New York Mets Must Remain Realistic with Curtis Granderson

Michael MandelkernContributor IIIApril 9, 2014

Curtis Granderson at the plate.
Curtis Granderson at the plate.Associated Press

Curtis Granderson began his New York Mets career on Opening Day with one strikeout short of a golden sombrero. He has not been stellar going into his second week either. Even though it is too early to panic, some fans are understandably worried.

The former New York Yankee signed a four-year, $60 million contract this past offseason. He has to produce. But a lot of whiffs and groans should be expected with the slugger.

Granderson is batting .154 with a .241 on-base percentage and has hit one home run with three runs batted in and three walks. He has just four hits in his first 26 at-bats of the season, but they are all for extra bases: three doubles and the long ball.

The Mets cleanup man barely made contact in his first two games and did not get on base until his third game, when he broke out with two doubles.

Since then, he has just one hit (the homer) over his past four games. His outs have been more convincing lately, but the results are still meager on paper. Even if he has a power surge, a batting average well below .200 is not acceptable.

Somewhere between .200 and. 240, however, would not be surprising. He hit .232 in 2012 and .229 in 2013 with the Yankees. But Granderson more than compensated in 2012 with 43 home runs (a career high) and 106 runs batted in.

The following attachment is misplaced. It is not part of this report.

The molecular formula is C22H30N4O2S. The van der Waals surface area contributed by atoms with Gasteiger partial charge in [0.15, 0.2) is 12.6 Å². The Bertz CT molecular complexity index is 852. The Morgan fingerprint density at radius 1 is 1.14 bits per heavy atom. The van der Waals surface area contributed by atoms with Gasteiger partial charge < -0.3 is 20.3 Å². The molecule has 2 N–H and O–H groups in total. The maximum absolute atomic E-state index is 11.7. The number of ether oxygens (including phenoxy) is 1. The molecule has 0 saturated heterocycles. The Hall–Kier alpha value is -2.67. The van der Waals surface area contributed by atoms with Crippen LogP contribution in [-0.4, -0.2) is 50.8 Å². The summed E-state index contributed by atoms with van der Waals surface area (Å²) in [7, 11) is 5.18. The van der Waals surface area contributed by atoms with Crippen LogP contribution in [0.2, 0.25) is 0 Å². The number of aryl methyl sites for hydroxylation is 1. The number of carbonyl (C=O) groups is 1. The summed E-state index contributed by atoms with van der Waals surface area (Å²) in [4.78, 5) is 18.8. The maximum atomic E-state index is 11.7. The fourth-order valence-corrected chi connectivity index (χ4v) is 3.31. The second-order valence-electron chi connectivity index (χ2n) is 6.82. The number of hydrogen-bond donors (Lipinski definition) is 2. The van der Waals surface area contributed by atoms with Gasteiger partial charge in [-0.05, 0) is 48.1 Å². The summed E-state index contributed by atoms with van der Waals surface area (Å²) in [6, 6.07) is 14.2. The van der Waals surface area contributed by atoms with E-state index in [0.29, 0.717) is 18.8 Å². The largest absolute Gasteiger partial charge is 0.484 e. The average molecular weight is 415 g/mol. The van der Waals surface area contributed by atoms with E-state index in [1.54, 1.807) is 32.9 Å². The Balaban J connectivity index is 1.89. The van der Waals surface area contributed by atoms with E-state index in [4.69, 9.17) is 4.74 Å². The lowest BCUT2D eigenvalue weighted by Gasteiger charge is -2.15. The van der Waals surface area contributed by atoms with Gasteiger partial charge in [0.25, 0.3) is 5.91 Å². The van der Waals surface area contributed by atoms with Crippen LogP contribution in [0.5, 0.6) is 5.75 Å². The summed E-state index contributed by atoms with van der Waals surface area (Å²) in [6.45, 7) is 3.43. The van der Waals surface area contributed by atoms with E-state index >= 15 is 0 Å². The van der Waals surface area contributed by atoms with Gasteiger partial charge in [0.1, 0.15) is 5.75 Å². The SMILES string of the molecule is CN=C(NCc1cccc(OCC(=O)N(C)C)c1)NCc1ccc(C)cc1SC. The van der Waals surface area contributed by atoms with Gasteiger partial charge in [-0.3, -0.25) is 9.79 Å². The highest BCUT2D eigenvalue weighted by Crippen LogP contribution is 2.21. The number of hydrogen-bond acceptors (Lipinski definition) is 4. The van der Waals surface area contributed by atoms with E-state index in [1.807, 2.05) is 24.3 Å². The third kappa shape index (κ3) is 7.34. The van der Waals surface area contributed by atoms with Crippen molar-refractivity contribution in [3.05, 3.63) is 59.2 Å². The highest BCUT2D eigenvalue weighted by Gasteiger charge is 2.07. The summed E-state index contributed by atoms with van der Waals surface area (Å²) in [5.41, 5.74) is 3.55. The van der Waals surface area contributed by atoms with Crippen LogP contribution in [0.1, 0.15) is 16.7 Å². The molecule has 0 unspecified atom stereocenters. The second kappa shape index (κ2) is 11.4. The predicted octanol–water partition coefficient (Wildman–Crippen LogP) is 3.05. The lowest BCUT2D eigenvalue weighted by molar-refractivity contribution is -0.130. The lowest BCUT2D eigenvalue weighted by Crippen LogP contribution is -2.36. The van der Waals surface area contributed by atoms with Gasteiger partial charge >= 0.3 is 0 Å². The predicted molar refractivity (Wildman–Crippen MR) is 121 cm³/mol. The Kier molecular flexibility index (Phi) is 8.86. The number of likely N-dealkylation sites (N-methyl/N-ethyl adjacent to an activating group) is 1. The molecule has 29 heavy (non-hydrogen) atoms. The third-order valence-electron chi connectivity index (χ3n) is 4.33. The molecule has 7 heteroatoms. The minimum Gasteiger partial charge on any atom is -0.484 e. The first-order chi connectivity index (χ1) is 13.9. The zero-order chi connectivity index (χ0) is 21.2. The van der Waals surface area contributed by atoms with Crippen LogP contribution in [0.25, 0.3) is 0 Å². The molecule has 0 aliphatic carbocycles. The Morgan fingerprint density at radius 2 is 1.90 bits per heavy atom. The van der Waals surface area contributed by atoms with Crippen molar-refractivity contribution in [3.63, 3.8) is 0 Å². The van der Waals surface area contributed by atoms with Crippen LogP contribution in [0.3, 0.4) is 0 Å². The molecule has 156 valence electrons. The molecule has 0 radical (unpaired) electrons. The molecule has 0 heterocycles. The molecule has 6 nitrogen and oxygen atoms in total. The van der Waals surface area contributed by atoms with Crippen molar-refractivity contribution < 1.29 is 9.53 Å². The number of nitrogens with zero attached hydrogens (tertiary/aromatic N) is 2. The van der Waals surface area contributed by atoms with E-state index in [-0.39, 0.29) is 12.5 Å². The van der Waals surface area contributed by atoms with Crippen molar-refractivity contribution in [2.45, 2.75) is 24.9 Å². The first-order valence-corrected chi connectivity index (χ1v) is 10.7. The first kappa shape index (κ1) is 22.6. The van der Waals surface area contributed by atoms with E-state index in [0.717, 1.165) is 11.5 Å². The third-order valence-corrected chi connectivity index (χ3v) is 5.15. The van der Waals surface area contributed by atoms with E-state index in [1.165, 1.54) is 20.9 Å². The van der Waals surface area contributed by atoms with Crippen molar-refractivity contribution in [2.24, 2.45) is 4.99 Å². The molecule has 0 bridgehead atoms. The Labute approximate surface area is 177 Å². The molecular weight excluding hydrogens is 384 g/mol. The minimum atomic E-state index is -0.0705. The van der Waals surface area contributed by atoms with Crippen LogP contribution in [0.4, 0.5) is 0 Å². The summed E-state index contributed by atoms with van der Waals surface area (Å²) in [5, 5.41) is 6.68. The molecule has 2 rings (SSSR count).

His 2013 season was shortened by injury, but he only hit seven long balls and 15 RBI in 61 games.

The strikeouts have also been piling up over the past few years. He has more strikeouts than games played every season since 2011 and so far has eight strikeouts in seven games.

It is certainly too early in the season for Mets fans to panic. Once he demonstrates his might, the slow start will be forgotten.

Perhaps Granderson is still readjusting, since he missed 101 games last season. Since he has played 136 games or more every year from 2006 to 2012, his durability is not a concern.

The spotlight of New York City is not a factor since he spent four seasons with the Yankees.

John Sterling, a longtime Yankees radio announcer, called Granderson the “Grandy Man,” a jingle inspired by Sammy Davis Jr.’s 1972 hit “The Candy Man.” Sterling said that “the Grandy man can” after he hit home runs.

Granderson broke the all-time Yankees record of home runs hit in a season in 2012 with his 43rd and the team’s 245th blast of the season. An elated Sterling sang the Davs Jr.-inspired tune.

Production from Granderson could inspire a new home run call in Queens if the "Grand Man" can deliver.